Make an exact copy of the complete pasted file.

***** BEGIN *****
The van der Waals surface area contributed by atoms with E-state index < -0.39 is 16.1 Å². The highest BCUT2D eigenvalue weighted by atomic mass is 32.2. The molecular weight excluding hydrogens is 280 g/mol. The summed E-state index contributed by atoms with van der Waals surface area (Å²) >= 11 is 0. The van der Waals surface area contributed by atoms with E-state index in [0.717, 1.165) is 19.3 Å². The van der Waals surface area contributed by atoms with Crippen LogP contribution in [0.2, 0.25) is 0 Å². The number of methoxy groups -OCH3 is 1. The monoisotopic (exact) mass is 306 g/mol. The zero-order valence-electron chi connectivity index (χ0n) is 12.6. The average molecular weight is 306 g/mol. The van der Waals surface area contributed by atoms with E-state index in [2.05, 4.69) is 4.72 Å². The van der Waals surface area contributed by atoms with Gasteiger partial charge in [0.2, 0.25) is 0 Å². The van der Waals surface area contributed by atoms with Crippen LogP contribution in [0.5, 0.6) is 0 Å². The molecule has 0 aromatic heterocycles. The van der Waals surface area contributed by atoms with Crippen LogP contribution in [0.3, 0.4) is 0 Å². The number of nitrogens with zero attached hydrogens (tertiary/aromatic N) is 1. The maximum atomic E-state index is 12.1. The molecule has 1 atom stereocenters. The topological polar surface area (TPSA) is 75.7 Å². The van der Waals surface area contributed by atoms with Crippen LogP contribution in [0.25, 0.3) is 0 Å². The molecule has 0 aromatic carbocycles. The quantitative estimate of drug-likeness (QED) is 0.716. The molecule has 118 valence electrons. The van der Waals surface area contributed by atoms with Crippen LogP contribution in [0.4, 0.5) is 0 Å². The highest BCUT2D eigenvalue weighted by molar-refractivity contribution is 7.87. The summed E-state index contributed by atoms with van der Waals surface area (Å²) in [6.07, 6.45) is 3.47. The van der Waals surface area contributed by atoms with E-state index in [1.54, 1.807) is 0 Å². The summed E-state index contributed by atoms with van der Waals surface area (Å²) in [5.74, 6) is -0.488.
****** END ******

The van der Waals surface area contributed by atoms with E-state index < -0.39 is 16.1 Å². The highest BCUT2D eigenvalue weighted by atomic mass is 32.2. The molecular weight excluding hydrogens is 280 g/mol. The summed E-state index contributed by atoms with van der Waals surface area (Å²) >= 11 is 0. The van der Waals surface area contributed by atoms with E-state index in [0.717, 1.165) is 19.3 Å². The van der Waals surface area contributed by atoms with Crippen LogP contribution in [0.2, 0.25) is 0 Å². The number of methoxy groups -OCH3 is 1. The monoisotopic (exact) mass is 306 g/mol. The zero-order valence-electron chi connectivity index (χ0n) is 12.6. The average molecular weight is 306 g/mol. The van der Waals surface area contributed by atoms with E-state index in [2.05, 4.69) is 4.72 Å². The van der Waals surface area contributed by atoms with Gasteiger partial charge in [0.2, 0.25) is 0 Å². The van der Waals surface area contributed by atoms with Crippen LogP contribution in [0.5, 0.6) is 0 Å². The molecule has 0 aromatic heterocycles. The van der Waals surface area contributed by atoms with Crippen LogP contribution in [0.3, 0.4) is 0 Å². The number of nitrogens with zero attached hydrogens (tertiary/aromatic N) is 1. The maximum atomic E-state index is 12.1. The molecule has 1 atom stereocenters. The topological polar surface area (TPSA) is 75.7 Å². The van der Waals surface area contributed by atoms with Crippen LogP contribution in [0.25, 0.3) is 0 Å². The molecule has 0 aromatic carbocycles. The quantitative estimate of drug-likeness (QED) is 0.716. The molecule has 118 valence electrons. The van der Waals surface area contributed by atoms with Crippen LogP contribution in [0.4, 0.5) is 0 Å². The highest BCUT2D eigenvalue weighted by molar-refractivity contribution is 7.87. The summed E-state index contributed by atoms with van der Waals surface area (Å²) in [6.07, 6.45) is 3.47. The van der Waals surface area contributed by atoms with E-state index in [1.54, 1.807) is 0 Å². The summed E-state index contributed by atoms with van der Waals surface area (Å²) in [5.74, 6) is -0.488.